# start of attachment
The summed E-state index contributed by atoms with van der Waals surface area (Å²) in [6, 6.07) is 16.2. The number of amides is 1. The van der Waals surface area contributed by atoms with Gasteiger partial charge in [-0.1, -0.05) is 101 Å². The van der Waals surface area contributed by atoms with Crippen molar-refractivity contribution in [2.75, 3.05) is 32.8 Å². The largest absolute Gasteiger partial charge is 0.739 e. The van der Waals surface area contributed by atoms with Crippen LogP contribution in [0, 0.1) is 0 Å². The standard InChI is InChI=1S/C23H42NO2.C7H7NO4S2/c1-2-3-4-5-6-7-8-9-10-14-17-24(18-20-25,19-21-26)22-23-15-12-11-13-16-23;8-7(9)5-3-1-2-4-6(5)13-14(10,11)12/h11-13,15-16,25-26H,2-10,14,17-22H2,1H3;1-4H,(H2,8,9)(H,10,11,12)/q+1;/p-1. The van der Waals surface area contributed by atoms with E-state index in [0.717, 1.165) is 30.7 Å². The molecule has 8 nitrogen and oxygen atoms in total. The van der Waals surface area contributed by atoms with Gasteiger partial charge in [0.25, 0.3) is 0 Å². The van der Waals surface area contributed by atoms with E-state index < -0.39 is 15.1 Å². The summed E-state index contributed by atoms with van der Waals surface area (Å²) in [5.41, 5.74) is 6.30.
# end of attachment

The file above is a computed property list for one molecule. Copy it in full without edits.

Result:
The summed E-state index contributed by atoms with van der Waals surface area (Å²) in [6, 6.07) is 16.2. The number of amides is 1. The van der Waals surface area contributed by atoms with Gasteiger partial charge in [-0.1, -0.05) is 101 Å². The van der Waals surface area contributed by atoms with Crippen molar-refractivity contribution in [2.75, 3.05) is 32.8 Å². The largest absolute Gasteiger partial charge is 0.739 e. The van der Waals surface area contributed by atoms with Crippen LogP contribution in [0, 0.1) is 0 Å². The standard InChI is InChI=1S/C23H42NO2.C7H7NO4S2/c1-2-3-4-5-6-7-8-9-10-14-17-24(18-20-25,19-21-26)22-23-15-12-11-13-16-23;8-7(9)5-3-1-2-4-6(5)13-14(10,11)12/h11-13,15-16,25-26H,2-10,14,17-22H2,1H3;1-4H,(H2,8,9)(H,10,11,12)/q+1;/p-1. The van der Waals surface area contributed by atoms with E-state index in [0.717, 1.165) is 30.7 Å². The molecule has 8 nitrogen and oxygen atoms in total. The van der Waals surface area contributed by atoms with Gasteiger partial charge in [0.25, 0.3) is 0 Å². The van der Waals surface area contributed by atoms with E-state index < -0.39 is 15.1 Å². The summed E-state index contributed by atoms with van der Waals surface area (Å²) in [5.41, 5.74) is 6.30.